The Googlebot Race is an unusual tournament watched daily with engagement by over 1.8 billion websites. The tournament consists of many competitions commonly referred to as “ranking factors.” Every year, somebody tries to describe as many of them as possible, but nobody really knows what they are all about and how many there are. Nobody but Googlebot. It is he who daily traverses petabytes of data, forcing webmasters to compete on the weirdest fields, to choose the best ones. Or that is what he thinks.
The 1,000 meters run (with steeplechase) – we are checking indexation speed. For this competition, I presented five similar data structures. Each of them had 1000 subpages with unique content and additional navigation pages (e.g. other subpages or categories). Below you can see the results for four running tracks.
This data structure was very poor with 1,000 links to subpages with unique content on one page (so 1,000 internal links). All SEO experts (including me…) repeat it like a mantra: no more than 100 internal links per page or Google will not manage to crawl such an extensive page and it will simply ignore some of the links, and it will not index them. I decided to see if it was true.
This is an average running track. Another 100 subpages (on each of them, visible links to a few former pages, a few following pages, to the first one and to the last one). On each subpage, 10 internal links to pages with content. The first page consists of the meta robots tag index/follow, the other one noindex/follow.
I wanted to introduce a little confusion, so I decided to create a silo structure on the website, and I divided it into 50 categories. In each of them, there were 20 links to content pages divided into two pages.
The next running track is the dark horse of this tournament. No normal pagination/paging. Instead, solely rel=”next” i rel=”prev” headlines paging/pagination, defining the following page to which Googlebot should go.
Running track number two is similar. The difference is that I got rid of index/noindex and I set canonical tags for all subpages to the first page.
and they took up…
hits – total number of Googlebot visits
indexed – number of indexed pages
I must admit that I was disappointed by the results. I was very much hoping to demonstrate that the silo structure would speed up the crawling and the indexation of the site. Unfortunately, it did not happen. This kind of structure is the one that I usually recommend and implement on websites that I administer, mainly because of the possibilities that it gives for internal linking. Sadly, with a larger amount of information, it does not go hand in hand with indexation speed.
Nevertheless, to my surprise, Googlebot easily dealt with reading 1,000 internal links, visiting them for 30 days and indexing the majority. But it is commonly believed that the number of internal links should be 100 per page. This means that if we want to speed the indexation up, we should create website’s maps in HTML format even with such a large number of links.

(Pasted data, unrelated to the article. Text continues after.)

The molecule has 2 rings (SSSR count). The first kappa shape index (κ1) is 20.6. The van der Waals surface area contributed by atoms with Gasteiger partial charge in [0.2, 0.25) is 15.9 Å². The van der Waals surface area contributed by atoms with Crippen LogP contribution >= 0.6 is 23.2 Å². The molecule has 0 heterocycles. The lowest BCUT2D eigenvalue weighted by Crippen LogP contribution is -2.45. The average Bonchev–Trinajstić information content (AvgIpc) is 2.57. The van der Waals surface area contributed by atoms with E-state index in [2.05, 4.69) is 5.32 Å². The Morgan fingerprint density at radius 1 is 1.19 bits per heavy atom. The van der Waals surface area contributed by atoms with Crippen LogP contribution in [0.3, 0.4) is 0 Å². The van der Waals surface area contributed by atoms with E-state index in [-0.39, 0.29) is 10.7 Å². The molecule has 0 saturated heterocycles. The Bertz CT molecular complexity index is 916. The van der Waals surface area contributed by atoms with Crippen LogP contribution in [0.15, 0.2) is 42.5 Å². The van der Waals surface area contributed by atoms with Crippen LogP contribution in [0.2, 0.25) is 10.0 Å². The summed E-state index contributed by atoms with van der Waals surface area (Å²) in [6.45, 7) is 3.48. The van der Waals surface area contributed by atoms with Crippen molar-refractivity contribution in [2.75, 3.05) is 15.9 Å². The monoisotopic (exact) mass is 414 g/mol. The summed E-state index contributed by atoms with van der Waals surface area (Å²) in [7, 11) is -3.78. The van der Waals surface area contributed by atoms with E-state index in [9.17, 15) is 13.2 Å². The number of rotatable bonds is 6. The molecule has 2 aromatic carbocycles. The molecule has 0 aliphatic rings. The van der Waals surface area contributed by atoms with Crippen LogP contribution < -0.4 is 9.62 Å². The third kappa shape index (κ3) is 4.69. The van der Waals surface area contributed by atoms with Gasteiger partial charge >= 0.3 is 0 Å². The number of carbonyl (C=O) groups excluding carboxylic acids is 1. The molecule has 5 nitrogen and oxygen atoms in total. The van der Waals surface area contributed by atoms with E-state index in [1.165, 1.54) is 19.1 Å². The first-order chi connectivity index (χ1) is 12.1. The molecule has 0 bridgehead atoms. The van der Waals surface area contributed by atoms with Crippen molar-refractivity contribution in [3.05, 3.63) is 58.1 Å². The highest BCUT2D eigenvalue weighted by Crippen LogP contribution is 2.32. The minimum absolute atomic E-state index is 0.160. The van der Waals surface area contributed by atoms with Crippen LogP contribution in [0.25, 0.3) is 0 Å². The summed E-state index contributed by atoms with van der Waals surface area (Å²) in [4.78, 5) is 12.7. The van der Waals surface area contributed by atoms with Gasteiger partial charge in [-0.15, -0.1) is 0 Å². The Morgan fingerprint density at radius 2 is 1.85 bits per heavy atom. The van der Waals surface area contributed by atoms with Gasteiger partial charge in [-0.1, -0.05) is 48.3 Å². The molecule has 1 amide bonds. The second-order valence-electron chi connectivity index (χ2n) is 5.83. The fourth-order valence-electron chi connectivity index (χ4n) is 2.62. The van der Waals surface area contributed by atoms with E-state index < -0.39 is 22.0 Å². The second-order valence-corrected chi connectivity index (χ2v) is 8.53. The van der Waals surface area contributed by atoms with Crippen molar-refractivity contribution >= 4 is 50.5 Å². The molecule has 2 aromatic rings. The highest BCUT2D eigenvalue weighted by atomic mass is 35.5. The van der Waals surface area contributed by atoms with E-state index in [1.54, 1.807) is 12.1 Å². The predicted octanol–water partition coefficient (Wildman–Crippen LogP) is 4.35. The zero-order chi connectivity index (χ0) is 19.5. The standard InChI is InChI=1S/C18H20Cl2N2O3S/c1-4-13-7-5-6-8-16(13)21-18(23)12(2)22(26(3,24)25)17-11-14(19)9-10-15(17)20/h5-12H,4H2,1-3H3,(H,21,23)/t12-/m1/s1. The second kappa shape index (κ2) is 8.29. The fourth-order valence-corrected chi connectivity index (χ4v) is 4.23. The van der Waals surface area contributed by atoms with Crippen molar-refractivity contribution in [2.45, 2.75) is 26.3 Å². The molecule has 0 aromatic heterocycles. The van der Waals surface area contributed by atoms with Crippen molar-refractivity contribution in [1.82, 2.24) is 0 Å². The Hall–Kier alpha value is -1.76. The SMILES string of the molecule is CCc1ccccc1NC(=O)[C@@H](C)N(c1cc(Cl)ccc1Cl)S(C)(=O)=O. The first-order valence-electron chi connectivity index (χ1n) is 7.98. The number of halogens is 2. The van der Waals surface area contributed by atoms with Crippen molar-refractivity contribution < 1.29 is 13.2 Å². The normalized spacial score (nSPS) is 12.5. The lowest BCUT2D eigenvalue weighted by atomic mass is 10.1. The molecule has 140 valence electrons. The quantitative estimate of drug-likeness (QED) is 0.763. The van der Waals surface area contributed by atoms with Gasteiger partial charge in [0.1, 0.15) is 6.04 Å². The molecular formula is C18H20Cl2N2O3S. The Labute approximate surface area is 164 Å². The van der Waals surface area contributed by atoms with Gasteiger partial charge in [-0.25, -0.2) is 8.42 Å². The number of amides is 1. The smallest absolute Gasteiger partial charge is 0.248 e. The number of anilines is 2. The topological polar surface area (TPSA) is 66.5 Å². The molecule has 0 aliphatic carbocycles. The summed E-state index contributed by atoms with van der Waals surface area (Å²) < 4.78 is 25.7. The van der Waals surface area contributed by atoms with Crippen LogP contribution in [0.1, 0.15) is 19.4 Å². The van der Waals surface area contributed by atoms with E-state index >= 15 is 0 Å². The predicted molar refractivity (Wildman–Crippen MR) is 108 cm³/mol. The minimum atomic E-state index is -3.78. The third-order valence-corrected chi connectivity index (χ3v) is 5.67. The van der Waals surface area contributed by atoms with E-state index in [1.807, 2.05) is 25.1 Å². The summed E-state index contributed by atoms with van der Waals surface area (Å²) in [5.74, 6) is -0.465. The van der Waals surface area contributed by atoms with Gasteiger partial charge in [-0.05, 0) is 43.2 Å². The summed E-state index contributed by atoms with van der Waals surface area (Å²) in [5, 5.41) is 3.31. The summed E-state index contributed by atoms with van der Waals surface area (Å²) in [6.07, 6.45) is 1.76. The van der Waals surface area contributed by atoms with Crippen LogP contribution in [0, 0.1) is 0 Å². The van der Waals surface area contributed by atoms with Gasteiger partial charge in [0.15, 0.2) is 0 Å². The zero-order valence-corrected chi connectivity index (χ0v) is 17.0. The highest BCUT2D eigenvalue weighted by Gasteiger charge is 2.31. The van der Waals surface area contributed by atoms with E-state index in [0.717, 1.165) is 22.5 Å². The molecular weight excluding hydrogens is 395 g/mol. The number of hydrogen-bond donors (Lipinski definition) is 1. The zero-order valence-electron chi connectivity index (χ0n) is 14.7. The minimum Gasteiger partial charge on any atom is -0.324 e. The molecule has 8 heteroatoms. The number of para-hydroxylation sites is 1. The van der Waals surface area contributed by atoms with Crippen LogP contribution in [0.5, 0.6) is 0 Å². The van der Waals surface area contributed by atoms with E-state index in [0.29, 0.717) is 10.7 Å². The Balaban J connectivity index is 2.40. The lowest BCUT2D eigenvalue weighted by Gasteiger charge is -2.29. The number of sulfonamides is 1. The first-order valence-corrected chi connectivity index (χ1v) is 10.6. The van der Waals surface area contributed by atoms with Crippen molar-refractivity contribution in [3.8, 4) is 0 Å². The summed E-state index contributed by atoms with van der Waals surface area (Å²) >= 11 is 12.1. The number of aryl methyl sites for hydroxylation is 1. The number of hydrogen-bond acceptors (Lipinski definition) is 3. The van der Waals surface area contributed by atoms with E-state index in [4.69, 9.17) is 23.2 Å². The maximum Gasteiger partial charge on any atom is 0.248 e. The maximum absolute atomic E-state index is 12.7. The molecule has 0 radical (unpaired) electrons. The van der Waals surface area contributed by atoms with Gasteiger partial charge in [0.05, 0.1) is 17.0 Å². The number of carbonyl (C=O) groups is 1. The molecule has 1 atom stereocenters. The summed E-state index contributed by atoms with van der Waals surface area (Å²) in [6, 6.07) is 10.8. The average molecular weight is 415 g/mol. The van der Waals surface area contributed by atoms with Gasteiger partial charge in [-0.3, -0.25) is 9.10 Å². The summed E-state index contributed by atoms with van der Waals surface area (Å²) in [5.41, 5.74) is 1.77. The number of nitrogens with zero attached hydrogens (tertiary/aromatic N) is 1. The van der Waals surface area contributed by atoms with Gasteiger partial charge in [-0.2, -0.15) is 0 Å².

At the same time, classic indexation with noindex/follow is absolutely losing against pagination with the use of index/follow and rel=canonical directing to the first page. In the case of the last one, Googlebot was expected not to index specific paginated subpages. Nevertheless, from 100 paginated subpages, it has indexed five, despite the canonical tag to page one, which shows again (I wrote about it here) that setting canonical tags does not guarantee avoiding the indexation of a page and the resulting mess in the search engine’s index.
In the case of the above-described test, the last construction is the most effective one for the number of pages indexed. If we introduced a new notion Index Rate defined by the proportion of the number of Googlebot visits to the number of pages indexed, e.g., within 30 days, then the best IR in our test would be 3,89 (running track 5) and the worst one would be 6,46 (running track 2). This number would stand for average number of Googlebot’s visits on a page required to index it (and keep it in the index). To further define IR, it would be worth verifying the indexation daily for a specific URL. Then, it would definitely make more sense.
One of the key conclusions from this article (after a few days from the beginning of the experiment) would be demonstrating that Googlebot ignores rel=next and rel=prev tags. Unfortunately, I was late to publish those results (waiting for more) and John Muller on March 21 announced to the world that indeed, these tags are not used by Googlebot. I am just wondering whether the fact that I am typing this article in Google Docs has anything to do with it (#conspiracytheory).
It is worth taking a look at pages containing infinite scroll – dynamic content uploading, uploaded after scrolling down to the lower parts of the page and the navigation based on rel=prev and rel=next. If there is no other navigation, such as regular pagination hidden in CSS (invisible for the user but visible for Googlebot) we can be sure that Googlebot’s access to newly uploaded content (products, articles, photos) will be hindered.
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